Publication Date

February 1, 1988

Perspectives Section

Letters to the Editor

Dear Professor Huffman:

Ruth Waters of our Fellowship Office has passed along your letter to Samuel Gammon at the American Historical Association. I hasten to respond to it because it raises issues that we at the American Council of Learned Societies (ACLS) take very seriously.

As Ms. Waters pointed out to you in her letter of June 16, the number of scholars associated with two-year colleges who applied to the ACLS Grants-in-Aid Program accounts for less than one percent of all our applications in the last five years. This is hardly an adequate sample for either of us to make reasonable judgments about either the explicit or de facto practices of ACLS with regard to applicants from two-year institutions. I confess to a certain chagrin at discovering that not one of the nineteen applicants received funding, but I do not ascribe that fact to discriminatory policies or practices.

Having said that, however, I also want to say something about what our explicit policies are. In determining which applications will be acted upon favorably, we rely upon the advice of panels of senior scholars. They read the applications with great care, evaluate them as meticulously as they can, and come to some agreement about which applications, in an always strong group, ought to receive funding. The only instructions that these scholars receive from ACLS staff are that they are to do their best to select the very best applications they can. We have a strict policy of not discriminating against scholars on any basis at all, including the kind of institution at which they are employed. Indeed, we are quite self-conscious in telling our panels that they ought to pay as little attention as possible to the nature of an applicant’s employment. All of the evaluative emphasis is placed upon the application itself and the supporting letters of reference. I am quite sure, therefore, that our policies do not in any way explicitly discriminate against qualified scholars like yourself who teach at two-year institutions.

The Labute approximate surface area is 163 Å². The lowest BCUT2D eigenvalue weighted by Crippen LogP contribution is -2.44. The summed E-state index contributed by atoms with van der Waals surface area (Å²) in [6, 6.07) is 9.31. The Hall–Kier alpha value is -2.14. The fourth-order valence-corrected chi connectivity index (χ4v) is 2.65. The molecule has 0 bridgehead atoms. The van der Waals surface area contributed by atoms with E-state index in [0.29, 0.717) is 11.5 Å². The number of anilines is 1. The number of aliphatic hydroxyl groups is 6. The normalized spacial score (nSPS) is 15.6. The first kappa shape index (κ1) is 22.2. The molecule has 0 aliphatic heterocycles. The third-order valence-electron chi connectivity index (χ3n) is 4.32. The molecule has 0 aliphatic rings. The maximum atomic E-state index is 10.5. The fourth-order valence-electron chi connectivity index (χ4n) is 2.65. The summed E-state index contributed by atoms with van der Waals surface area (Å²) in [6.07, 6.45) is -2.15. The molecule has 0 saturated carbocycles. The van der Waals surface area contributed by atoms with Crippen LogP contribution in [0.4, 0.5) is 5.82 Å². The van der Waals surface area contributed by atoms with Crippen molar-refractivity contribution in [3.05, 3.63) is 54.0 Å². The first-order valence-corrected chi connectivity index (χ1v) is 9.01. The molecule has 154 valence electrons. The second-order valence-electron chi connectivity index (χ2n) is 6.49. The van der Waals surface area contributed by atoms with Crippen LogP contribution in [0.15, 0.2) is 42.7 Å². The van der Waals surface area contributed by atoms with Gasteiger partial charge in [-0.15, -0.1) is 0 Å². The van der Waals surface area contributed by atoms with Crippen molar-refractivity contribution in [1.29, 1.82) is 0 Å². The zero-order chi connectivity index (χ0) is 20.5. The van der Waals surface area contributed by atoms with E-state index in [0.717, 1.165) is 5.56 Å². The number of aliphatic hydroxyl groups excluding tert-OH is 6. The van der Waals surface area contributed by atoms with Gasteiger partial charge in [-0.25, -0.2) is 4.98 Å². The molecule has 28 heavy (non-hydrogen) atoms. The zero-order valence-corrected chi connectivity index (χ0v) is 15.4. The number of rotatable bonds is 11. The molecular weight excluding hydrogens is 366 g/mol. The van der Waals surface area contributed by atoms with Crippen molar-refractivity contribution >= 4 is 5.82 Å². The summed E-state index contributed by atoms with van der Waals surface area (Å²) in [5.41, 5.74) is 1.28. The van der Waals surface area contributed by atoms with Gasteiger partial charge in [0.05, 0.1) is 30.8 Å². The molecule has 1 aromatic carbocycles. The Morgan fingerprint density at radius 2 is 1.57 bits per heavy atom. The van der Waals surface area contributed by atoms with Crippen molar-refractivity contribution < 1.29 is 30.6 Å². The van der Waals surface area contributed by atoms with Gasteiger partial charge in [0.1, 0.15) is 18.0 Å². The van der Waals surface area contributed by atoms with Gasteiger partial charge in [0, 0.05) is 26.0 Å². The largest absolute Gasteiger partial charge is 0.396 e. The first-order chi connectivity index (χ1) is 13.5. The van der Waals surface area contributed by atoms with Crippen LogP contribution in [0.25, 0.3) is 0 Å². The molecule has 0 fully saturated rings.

Still, I recognize that an organization like ACLS is responsible to the members of its constituent societies and that we may appear sometimes to be a distant and closed institution with little interest in people like yourself who labor under enormous teaching burdens and continue nonetheless to produce distinguished scholarly work. I do not know what I can do to erase that impression except to say that Stanley Katz, the president of ACLS, as well as the ACLS Board have tried to impress upon all of our selection committees the need to handle applications with as much impartiality as they possibly can. In my capacity as vice president, I try to reinforce that view at the meetings of the various selection committees. Beyond that, I can only assure you that we will redouble our efforts this year and that every application from a person teaching at a two-year institution will receive full consideration.

While I know that letters like this one can scarcely vitiate your complaint in any concrete way, I hope that you will not hesitate to apply to ACLS programs in the future. We have frequently given awards in all of our programs to persons holding degrees from southern universities and also to people who hold no academic appointment at all. If we have discriminated against persons teaching at two-year institutions, it has been in spite of our conscious policies rather than because of them. I can only pledge that we will do our best to continue to be as fair as we possibly can in judging the applications of all those who apply to our programs of grants and fellowships. Thank you for writing.

Douglas Greenberg
Vice President, ACLS

Huffman Replies

Dear Mr. Greenberg:

Thank you for your very candid letter about the ACLS selection process.

I agree that your selection panels probably do not deliberately discriminate against those of us employed at two-year institutions of higher education. As a former member of the Board of Directors of the Georgia Endowment for the Humanities, I am well aware of the differences among applications. It is indeed difficult not to be impressed with big-name professionals and research programs that are large in scope and extensive in application.

For this very reason, those of us living in smaller towns and affiliated with colleges that have very limited library resources are at a distinct disadvantage. Our research proposals must either be more limited in scope or require a long time to come to fruition.

We face a similar problem with letters of reference. Most of the professors under whom I studied are retired—several are no longer living—and none of my colleagues here at Macon Junior College have research interests similar to mine. In fact, all are Americanists. There is only one person at my college, a specialist in Victorian literature, who is truly knowledgeable about my work, and she, like myself, is not likely to be well known to your scholars.

Professionally speaking, I have been quite active in the Georgia Association of Historians and have had the honor of serving as president of the organization—the first woman to do so. Yet this activity hardly ranks with that of holding a minor post in the American Historical Association.

Thus, I know the difficulties under which your selection committees labor. I can only expect you to make a conscious effort to understand the problems facing those of us employed at junior colleges.

Thank you for your very prompt letter. I was heartened to learn that you do seem to care about those of us on the lowest rungs of the academic ladder.

Joan B. Huffman, Ph.D.
Macon Junior College